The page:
How likely is it that Fabricio Werdum will beat Fedor Emelianenko? What event from the past ten days did you enjoy most from top to bottom? Will Cris “Cyborg” Santos beat Jan Finney faster than her husband beat Marius Zaromskis a week-and-a-half ago? What’s next for newly crowned Ultimate Fighter Season 11 champion Court McGee?
Keyboard warrrrriors….come out to plaaaay-yay!
If you’re reading these lines you’ve made it through another work-week and are back in the friendly digital confines of “Grappling with Issues”, our site’s resident Friday feature highlighting insight and opinion from Adam Tool and myself on six subjects plucked from the Mixed Martial Arts landscape. However, just because we staffers get the fancy set-up, please don’t feel precluded from dishing out your own thoughts on each matter in the comments section at the bottom of the column…
Best overall event – “Strikeforce – Los Angeles”, “Sengoku 13”, “TUF 11 Finale”, or “WEC 49”?
Adam Tool: I should probably start by saying that since I have neither a)HDNet or b) insomnia, I have yet to see Sengoku 13. I’ve been trying to track down a copy online but thus far I have been unsuccessful, so I’ll have to make my pick from the other three events which I did see.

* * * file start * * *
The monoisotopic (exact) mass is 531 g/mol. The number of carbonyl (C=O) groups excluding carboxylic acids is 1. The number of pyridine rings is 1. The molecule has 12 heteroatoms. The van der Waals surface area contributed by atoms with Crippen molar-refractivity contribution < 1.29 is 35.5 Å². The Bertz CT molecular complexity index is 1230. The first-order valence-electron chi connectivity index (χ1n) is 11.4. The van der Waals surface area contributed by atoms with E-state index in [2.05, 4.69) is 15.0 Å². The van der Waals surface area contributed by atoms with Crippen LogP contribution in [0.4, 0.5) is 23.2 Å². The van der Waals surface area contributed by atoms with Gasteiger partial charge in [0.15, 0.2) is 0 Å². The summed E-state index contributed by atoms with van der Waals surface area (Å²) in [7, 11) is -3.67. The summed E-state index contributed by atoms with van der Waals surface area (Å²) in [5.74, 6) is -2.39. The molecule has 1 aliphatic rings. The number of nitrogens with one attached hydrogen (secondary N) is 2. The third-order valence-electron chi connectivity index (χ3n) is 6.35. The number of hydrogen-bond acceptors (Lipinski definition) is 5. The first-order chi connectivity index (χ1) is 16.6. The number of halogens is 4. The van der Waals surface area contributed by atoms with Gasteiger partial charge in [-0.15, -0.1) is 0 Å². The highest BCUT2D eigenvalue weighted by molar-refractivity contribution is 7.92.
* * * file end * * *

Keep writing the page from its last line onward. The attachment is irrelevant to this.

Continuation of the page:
Of those three my pick would be WEC 49. In terms of fight quality there was plenty of good stuff to be had on all three cards. While thinking back on those events I can’t point out a single fight which I considered boring, but it was the action in the WEC cage that kept me closest to the edge of my seat. The only knock I can make against WEC 49 would be the unsatisfying result rendered in the evening’s main event, but that only came about as the result of the incompetent judging of Cameron Quwek, the lone judge who scored every single round for Kamal Shalorus. Some blame could also be leveled against referee Josh Rosenthal, as I still can’t understand why he didn’t take another point away from Shalorus for the third low blow delivered in the final frame. Other than that though, WEC 49 was a barrage of non-stop action and tremendous performances from everyone involved.
I would also have to give the edge to WEC 49 in terms of the show’s pacing. During the two and a half hour event we saw seven fights, with what seemed like a minimal amount of commercial interruption. The Ultimate Fighter Finale featured five fights over the course of two hours, with some interminable commercial breaks, endless shilling of upcoming Spike programming, and an extremely dull interview with Brock Lesnar and Shane Carwin. Strikeforce: Los Angeles was well-done from a production stand-point, but I still don’t understand why the show’s producers chose to air backstage interviews in between rounds of some of the fights. On top of that we saw once again that Strikeforce has no interest in promoting new stars of the sport, as the event ended a half-hour early without a single preliminary fight shown.